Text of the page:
As the storm called Sandy blew through Baltimore two weeks ago, an 18-hour driving ban imposed by Mayor Stephanie Rawlings-Blake kept city roads mostly clear for emergency workers — and for parking enforcement officers, judging by the nearly $7,000 in tickets issued in that span.
Among the 169 tickets were 19 for parking in a passenger loading zone, 10 for obstructing or impeding pedestrians, eight for not having a residential parking permit, five for parking at a bus stop or transit zone and two for ignoring street-cleaning restrictions, city records show.
The ticket volume worked out to roughly a quarter the number of parking tickets written during the comparable 18-hour period a week earlier, according to the city’s website.
Some residents complained it was unfair to ticket cars given how hard it was to find suitable parking before the storm, particularly in crowded neighborhoods.
But a Rawlings-Blake spokesman said “illegal parking is illegal parking” and noted that the city had offered free parking in garages near flood-prone areas.
The city kept its promise to issue no tickets for expired meters, because drivers who parked before the ban couldn’t legally move their cars between Oct. 29 at 6 p.m. and noon the next day.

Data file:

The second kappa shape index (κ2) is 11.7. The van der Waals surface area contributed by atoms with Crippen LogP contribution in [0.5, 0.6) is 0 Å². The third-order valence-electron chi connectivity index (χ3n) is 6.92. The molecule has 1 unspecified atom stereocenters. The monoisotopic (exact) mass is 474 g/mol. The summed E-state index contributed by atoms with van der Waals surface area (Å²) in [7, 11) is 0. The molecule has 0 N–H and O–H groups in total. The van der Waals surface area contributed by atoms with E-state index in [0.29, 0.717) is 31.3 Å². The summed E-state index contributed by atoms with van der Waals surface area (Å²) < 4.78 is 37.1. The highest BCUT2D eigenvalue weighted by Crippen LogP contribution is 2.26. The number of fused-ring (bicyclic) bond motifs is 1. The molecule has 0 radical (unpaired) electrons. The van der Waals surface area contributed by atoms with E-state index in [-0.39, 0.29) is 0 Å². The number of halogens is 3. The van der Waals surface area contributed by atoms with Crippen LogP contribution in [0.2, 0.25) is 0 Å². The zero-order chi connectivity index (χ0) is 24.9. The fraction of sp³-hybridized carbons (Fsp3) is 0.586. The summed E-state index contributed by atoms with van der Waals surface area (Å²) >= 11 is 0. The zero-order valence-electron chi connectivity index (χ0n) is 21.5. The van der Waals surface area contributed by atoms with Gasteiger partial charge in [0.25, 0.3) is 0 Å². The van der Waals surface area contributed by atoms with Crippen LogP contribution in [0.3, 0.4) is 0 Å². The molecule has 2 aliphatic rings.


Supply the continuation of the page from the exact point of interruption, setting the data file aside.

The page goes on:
Officials had also said the only citations issued on the morning of Oct. 30 were for violations “that dealt with public safety.”
Except for one abandoned vehicle ticket, all 169 were issued that morning after 7 a.m. The largest number, 62, went for parking in no-stopping, non-tow-away areas. (Eleven others were written for parking in tow-away zones.) The second-highest total was for expired tags, with 29 citations.
Among those angered by a ticket was Sajendra Nithiananthan, a biomedical engineering doctoral candidate at Johns Hopkins University who said he received a ticket the morning of Oct. 30 after parking in a legal spot the day before. Parking only became prohibited in the spot, a loading area for a local school, after the city’s driving restrictions took effect, he said.
“I would have had to ignore the instructions not to travel in order to move the car,” he told The Sun at the time.
Nithiananthan’s Honda was one of three vehicles given $32 citations for parking in the passenger loading zone in the 700 block of Park Avenue. Minutes later, five other vehicles were ticketed for the same kind of violation in the 800 block.